Several years ago, mock news commentator Stephen Colbert coined the word "truthiness." Simply defined, "truthiness" refers to the sense of truth one feels about something, regardless of what logic or factual evidence might indicate.
Standing before Pilate, bound and seemingly powerless, there is nothing regal about Jesus' appearance. Kings command armies. They lead with strength and power. Pilate is confused that the man standing before him could be considered "King of the Jews." There is no truthiness to this title. In Pilate's world, it makes no sense. It doesn't feel right.
Jesus tells Pilate that he has come to bear witness to the truth. In his humility, suffering, death, and resurrection Jesus bears witness to the truth about the rule of God and the life that people receive from God. Jesus' kingship is defined by selfless giving and service to others. According to Pilate and the world in which he rules, Jesus is a very strange king indeed. And yet we know that in Jesus, we have seen the glory of the one true God.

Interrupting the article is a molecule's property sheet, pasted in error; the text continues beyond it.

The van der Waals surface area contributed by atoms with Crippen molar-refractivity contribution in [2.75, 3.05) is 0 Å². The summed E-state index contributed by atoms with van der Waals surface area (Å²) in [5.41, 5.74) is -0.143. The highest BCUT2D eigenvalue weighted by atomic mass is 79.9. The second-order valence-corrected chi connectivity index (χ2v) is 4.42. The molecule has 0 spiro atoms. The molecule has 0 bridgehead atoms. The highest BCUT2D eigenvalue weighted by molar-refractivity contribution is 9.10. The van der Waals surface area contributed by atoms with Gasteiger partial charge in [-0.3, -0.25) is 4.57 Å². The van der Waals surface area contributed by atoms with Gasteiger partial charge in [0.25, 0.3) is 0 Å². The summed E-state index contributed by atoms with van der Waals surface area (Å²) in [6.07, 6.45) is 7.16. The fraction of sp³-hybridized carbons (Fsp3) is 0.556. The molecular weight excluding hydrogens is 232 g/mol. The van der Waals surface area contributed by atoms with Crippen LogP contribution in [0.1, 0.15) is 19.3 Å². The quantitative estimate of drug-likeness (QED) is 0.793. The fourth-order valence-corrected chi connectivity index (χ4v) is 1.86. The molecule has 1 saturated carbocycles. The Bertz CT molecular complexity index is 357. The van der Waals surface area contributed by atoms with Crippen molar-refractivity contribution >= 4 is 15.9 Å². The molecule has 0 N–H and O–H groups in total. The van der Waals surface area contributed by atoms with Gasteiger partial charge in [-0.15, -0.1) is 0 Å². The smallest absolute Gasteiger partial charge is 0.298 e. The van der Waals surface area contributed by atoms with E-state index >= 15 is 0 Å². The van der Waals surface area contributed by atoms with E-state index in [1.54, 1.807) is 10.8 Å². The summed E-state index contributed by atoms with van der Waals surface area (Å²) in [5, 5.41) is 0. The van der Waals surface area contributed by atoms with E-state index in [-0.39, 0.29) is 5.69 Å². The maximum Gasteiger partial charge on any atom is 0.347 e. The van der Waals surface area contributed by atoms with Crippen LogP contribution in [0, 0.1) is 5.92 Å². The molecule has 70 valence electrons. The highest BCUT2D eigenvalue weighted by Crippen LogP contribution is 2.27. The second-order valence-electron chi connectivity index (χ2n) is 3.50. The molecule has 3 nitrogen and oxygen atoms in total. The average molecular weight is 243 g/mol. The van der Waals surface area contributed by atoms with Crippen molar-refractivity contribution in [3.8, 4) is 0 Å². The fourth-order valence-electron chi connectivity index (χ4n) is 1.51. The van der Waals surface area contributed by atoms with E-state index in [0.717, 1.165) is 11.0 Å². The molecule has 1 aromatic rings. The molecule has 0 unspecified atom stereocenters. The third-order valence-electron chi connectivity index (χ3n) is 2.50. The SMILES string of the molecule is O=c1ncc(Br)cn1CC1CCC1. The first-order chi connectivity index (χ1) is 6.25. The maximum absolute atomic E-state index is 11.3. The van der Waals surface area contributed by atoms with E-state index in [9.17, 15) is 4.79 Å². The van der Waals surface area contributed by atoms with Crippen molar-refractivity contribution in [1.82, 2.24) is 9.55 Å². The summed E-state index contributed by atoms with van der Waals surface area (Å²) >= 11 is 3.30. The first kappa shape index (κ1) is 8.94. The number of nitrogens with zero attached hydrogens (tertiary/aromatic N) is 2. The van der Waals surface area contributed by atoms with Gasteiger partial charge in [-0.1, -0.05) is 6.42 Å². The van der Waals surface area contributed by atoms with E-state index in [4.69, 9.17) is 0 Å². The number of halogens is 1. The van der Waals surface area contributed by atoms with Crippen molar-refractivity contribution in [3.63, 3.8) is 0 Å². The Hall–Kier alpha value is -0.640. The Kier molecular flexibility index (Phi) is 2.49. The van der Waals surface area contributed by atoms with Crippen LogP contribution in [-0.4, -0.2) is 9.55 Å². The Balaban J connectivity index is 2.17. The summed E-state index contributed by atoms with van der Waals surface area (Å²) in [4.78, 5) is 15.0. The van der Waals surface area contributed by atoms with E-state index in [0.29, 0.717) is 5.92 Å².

God of truth, we thank you for revealing your heart of love in the foolishness of the cross. Amen.
John 18:33-37 (NRSV)
33 Then Pilate entered the headquarters again, summoned Jesus, and asked him, "Are you the King of the Jews?"
34 Jesus answered, "Do you ask this on your own, or did others tell you about me?"
35 Pilate replied, "I am not a Jew, am I? Your own nation and the chief priests have handed you over to me. What have you done?"
36 Jesus answered, "My kingdom is not from this world. If my kingdom were from this world, my followers would be fighting to keep me from being handed over to the Jews. But as it is, my kingdom is not from here."
37 Pilate asked him, "So you are a king?" Jesus answered, "You say that I am a king. For this I was born, and for this I came into the world, to testify to the truth. Everyone who belongs to the truth listens to my voice."